Conviction Upheld in Stealth Bomber Secrets Sale

A federal appeals court upheld the 32-year sentence of a former Northrop engineer who sold classified B-2 stealth bomber secrets to China and engaged in money laundering.

Noshir S. Gowadia, 69, was convicted in 2011 during a trial in Hawaii of selling design information about how the stealth bomber missiles were able to avoid detection by suppressing the infrared signature.

The 9th U.S. Circuit Court of Appeals upheld the conviction and sentence Monday rejecting his contention that his statements to federal agents during the investigation should have been suppressed and that jury instructions were unconstitutional.

Gowadia argued that the instructions relieved the government of its burden to prove that information he traded was not “basic marketing information” and already in the public domain.

Gowadia, a naturalized American citizen worked for 20 years as an engineer at Northrop Corp. and was lead engineer on the system that allowed the bomber to avoid detection, according to the court.

The bomber was considered the “premier strategic bomber” for the U.S. and its technology was tightly guarded, according to the court.

After leaving Northrup, Gowadia started his own private consulting business serving the aerospace engineering industry and marketed a system called AIRSS, Advanced Infrared Suppression System, similar to that developed at Northrop,  according to the court.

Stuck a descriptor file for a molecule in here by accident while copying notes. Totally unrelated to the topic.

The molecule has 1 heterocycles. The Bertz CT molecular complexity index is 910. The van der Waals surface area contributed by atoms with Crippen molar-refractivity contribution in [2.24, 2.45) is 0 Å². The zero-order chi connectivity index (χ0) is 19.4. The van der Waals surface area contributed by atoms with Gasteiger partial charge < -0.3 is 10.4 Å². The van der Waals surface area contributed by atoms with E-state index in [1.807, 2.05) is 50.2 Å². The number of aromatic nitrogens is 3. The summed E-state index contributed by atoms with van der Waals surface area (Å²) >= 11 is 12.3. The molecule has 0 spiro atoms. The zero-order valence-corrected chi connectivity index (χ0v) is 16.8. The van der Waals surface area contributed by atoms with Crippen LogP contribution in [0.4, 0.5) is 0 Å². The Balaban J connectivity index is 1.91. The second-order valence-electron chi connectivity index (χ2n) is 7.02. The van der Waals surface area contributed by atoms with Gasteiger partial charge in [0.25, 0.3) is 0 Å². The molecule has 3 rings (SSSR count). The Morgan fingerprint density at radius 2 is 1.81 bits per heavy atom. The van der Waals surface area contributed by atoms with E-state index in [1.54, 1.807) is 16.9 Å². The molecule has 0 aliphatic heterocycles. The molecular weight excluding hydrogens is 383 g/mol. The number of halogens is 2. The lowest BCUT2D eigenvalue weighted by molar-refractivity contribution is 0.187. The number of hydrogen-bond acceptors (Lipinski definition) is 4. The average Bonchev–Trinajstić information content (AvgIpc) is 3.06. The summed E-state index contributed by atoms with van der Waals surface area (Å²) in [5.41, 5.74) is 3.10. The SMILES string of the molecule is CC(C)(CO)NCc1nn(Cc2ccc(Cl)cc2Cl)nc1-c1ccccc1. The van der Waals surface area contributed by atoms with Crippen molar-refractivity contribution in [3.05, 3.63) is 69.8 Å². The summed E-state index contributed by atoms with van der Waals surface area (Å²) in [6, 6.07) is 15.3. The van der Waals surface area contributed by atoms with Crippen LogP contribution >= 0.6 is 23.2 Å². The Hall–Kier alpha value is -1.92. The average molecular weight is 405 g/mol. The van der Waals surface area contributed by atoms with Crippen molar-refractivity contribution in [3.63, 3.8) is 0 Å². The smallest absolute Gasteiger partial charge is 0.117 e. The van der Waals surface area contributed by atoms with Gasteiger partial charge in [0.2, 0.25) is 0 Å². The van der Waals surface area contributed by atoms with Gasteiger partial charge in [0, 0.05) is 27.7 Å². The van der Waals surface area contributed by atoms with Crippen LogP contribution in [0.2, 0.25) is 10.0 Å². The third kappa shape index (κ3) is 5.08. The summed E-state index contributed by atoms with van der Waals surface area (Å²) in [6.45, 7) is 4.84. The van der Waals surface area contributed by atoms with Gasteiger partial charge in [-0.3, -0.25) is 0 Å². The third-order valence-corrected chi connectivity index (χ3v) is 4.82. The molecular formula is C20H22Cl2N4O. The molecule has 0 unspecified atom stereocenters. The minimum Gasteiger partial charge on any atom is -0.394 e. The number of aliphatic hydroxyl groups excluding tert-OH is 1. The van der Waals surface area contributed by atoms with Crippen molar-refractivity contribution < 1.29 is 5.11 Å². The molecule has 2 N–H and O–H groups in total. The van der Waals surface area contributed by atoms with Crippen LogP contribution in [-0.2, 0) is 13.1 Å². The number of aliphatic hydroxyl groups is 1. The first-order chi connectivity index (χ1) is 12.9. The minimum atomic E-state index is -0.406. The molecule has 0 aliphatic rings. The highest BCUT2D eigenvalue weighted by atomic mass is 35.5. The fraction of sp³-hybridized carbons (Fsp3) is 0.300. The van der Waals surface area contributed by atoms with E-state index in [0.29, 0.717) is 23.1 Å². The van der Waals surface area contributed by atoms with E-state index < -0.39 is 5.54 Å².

Between 2003 and 2005 he made six trips to China and was paid $100,000 for his work providing Chinese officials related to suppression of infrared detection on AIM-9 class missile.

Gowadia later admitted he shared military secrets and technical knowledge with China that the U.S. would consider “espionage and treason,” according to the court.

U.S. agents began to suspect he had engaged in illegal conduct in 2005 and he was arrested and charged with violation of the arms export act and espionage law.

He was convicted after a 41-day trial in Hawaii.

Judge Margaret McKeown, joined by Judges Michael Daly Hawkins and Carlos Bea found no error in the jury instructions or use of statements he made at the time of his arrest.

Case: U.S. v. Gowa, No. 11-10058

 

 

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